The energy (and buy-in and commitment) around the empathy interview portion of the project was incredible! We had a participant that is a superintendent at an area school, who invited us into her school, and we conducted interviews with several staff members and families. Most of the participants were new to the process, yet they trusted it, challenged it and made it their own. The willingness of the participants to roll up their sleeves, try a new approach, embody the mindsets of radical collaboration, bias toward action, and diversity of thought/perspective.
After the initial testing workshop, ABC did a tremendous job of developing a roadmap for the next steps. This often proves to be a challenging time for project stakeholders and participants. The workshops are completed. We have a ton of energy around our opportunities and prototypes. So, what happens next? ABC built and created their plan, to include a series of community learning sessions where we shared our progress, unveiled the prototypes, and rolled out our process for next steps (prioritizing prototypes, building collective will, and creating action teams for 2024).
Why do you believe in this approach?
The combination of empathy, collaboration, and continuous improvement is a powerful recipe for meaningful change. I have been practicing human-centered design (design thinking) for over a decade. I have seen it transform how teams work together to solve problems. I have seen it empower people who otherwise wouldn’t be invited to participate, be star participants. I have seen it give voice and power to those that don’t traditionally carry power and privilege.
Innovation is often thought of as an out of reach, magical process that only the “select few” have the skills or knowledge or creativity or privilege to participate in. HCD flips that on its ear, and then provides a process and set of tools to begin to formalize the steps and gives folks a chance to practice and create and become an innovator. The magic of innovation is around the alignment and cohesion of energy of the participants. There is a shared understanding of who we are designing for (empathy interviews), what we are solving (opportunity framing), and whose input is most meaningful for us as we build and test and rebuild and retest.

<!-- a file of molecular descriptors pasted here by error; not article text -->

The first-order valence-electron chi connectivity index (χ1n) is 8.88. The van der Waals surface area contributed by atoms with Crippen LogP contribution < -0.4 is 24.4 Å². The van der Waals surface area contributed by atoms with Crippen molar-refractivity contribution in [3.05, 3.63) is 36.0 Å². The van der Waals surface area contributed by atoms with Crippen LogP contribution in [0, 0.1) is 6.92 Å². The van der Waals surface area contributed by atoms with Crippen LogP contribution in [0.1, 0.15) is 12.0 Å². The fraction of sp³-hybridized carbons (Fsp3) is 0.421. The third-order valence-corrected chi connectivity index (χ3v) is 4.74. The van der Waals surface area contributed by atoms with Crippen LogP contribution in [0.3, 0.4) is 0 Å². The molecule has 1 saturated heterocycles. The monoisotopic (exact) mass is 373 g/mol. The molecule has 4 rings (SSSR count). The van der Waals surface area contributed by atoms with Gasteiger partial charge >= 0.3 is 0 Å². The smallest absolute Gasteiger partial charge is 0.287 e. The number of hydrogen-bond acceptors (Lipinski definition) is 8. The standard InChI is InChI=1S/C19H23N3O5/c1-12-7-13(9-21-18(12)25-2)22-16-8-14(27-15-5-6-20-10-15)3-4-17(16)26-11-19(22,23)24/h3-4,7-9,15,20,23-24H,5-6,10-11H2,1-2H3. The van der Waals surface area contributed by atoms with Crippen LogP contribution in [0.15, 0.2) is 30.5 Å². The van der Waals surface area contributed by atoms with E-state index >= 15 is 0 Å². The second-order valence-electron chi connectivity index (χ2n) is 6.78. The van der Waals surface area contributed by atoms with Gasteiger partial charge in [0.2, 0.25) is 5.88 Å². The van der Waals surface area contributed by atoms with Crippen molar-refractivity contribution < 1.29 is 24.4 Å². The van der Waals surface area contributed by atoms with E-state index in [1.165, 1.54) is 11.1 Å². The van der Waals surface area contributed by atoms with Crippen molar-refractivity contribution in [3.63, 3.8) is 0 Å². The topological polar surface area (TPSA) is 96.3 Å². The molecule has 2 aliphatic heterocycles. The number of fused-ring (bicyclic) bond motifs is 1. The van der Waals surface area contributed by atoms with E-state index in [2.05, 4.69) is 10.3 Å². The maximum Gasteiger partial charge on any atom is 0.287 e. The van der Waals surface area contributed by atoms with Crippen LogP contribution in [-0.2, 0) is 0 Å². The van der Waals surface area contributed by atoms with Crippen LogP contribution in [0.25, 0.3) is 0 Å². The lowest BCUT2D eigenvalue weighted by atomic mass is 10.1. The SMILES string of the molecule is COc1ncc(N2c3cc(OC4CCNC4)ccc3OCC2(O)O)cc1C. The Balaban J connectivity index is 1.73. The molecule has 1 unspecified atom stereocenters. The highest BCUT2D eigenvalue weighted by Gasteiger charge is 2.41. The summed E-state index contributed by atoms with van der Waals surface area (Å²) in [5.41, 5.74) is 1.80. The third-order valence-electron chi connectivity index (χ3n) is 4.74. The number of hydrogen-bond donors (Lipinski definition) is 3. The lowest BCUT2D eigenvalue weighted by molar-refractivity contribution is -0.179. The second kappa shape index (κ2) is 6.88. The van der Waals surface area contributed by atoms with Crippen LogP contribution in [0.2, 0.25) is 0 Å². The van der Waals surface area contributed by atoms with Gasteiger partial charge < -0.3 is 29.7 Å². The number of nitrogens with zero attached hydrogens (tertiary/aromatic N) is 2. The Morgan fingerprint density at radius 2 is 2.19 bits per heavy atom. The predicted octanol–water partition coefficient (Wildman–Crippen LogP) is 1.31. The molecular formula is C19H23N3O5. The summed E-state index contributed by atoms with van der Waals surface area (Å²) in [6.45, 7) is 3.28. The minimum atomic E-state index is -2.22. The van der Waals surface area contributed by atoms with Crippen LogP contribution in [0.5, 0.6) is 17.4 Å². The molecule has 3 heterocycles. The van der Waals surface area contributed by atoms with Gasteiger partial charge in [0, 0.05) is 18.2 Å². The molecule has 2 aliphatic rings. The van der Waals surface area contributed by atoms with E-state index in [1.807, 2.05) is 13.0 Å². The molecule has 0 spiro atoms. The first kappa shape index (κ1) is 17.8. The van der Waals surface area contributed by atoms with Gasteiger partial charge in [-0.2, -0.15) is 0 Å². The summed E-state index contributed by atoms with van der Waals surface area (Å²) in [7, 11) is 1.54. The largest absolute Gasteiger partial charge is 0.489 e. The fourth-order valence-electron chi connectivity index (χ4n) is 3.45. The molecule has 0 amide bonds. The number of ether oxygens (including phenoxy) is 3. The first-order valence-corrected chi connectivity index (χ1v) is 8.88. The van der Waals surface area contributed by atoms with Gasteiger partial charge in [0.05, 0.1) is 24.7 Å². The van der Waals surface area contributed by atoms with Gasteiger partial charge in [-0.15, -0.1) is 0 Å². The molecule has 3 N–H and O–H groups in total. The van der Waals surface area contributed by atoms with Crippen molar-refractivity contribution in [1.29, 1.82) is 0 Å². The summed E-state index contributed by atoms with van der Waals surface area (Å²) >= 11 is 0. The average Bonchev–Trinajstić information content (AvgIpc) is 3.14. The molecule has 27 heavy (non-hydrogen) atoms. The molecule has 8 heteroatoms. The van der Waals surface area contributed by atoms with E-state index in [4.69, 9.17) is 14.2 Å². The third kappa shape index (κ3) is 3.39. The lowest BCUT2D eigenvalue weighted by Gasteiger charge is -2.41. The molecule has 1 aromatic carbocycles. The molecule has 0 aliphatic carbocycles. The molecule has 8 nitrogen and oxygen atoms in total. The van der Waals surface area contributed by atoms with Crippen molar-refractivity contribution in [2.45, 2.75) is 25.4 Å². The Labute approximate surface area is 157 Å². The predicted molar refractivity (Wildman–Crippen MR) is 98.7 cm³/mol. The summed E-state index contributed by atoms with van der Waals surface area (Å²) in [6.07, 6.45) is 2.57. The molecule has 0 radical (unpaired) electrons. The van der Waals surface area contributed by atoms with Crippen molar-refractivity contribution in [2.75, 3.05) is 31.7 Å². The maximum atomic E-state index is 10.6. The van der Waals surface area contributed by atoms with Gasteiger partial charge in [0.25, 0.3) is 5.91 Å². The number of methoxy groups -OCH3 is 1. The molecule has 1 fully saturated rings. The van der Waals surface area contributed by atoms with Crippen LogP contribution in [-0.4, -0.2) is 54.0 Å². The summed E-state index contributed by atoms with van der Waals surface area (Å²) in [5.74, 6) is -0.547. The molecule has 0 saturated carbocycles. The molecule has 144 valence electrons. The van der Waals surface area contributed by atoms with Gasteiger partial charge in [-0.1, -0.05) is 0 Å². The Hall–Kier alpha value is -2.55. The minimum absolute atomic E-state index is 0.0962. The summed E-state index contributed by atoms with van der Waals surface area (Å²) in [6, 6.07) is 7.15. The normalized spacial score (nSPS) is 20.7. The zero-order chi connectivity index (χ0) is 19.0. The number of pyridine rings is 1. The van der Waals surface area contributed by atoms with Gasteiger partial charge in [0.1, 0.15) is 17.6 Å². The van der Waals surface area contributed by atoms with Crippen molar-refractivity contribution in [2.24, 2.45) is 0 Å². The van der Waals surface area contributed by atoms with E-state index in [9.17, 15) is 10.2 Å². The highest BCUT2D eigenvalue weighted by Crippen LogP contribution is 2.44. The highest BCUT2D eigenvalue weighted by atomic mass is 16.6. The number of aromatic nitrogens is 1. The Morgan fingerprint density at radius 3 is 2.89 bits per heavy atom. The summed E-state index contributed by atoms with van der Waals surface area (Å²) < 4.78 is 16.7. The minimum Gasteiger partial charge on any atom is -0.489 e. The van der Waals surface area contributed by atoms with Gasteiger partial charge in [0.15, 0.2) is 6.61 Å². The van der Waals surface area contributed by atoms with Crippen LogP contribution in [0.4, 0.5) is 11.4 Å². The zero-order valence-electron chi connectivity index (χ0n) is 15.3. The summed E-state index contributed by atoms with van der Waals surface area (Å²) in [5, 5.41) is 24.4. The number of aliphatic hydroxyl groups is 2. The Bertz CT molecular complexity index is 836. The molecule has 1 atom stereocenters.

What advice would you have for the Reading for the Future team (and larger community) moving forward?
Keep moving forward. I love the process and approach that Sarah Beckman and Todd Sutton and team are formalizing. I believe strongly in Todd’s communication and facilitation skills, and who he is as a person. It’s about relationships. Continue to prioritize building and maintaining strong, trusting relationships across all project stakeholders. Now is a great time to join a team and get involved!
The empathy gathering phase is ongoing and never ending. Continue to reach out to youth, families, educators, and those that are underrepresented and underheard. These are your most important perspectives.
This is difficult work, appreciate the journey. Celebrate your accomplishments. The small things are the big things.
Eden Weller is the Founder of WELLER Workshops.
Eden spent the first fifteen years of his career building and leading an elite internal research capability as a corporate research practitioner where he grew and evolved the function from “data-gatherers” to diverse and dynamic “strategic, business partners.” He led an incredibly talented team of researchers to elevate how the voice of the customer was leveraged in new product/service development, business model generation and communication/messaging.
Eden built a human-centered design / design thinking capability whereby he led/facilitated 20+ “design sprints” working with cross-functional teams on everything from internal “employer of choice” initiatives to product/service enhancements to breakthrough innovation / blue sky opportunities.
WELLER workshops was created with one goal in mind: to share these mindsets and capabilities with those serving the humans in our community.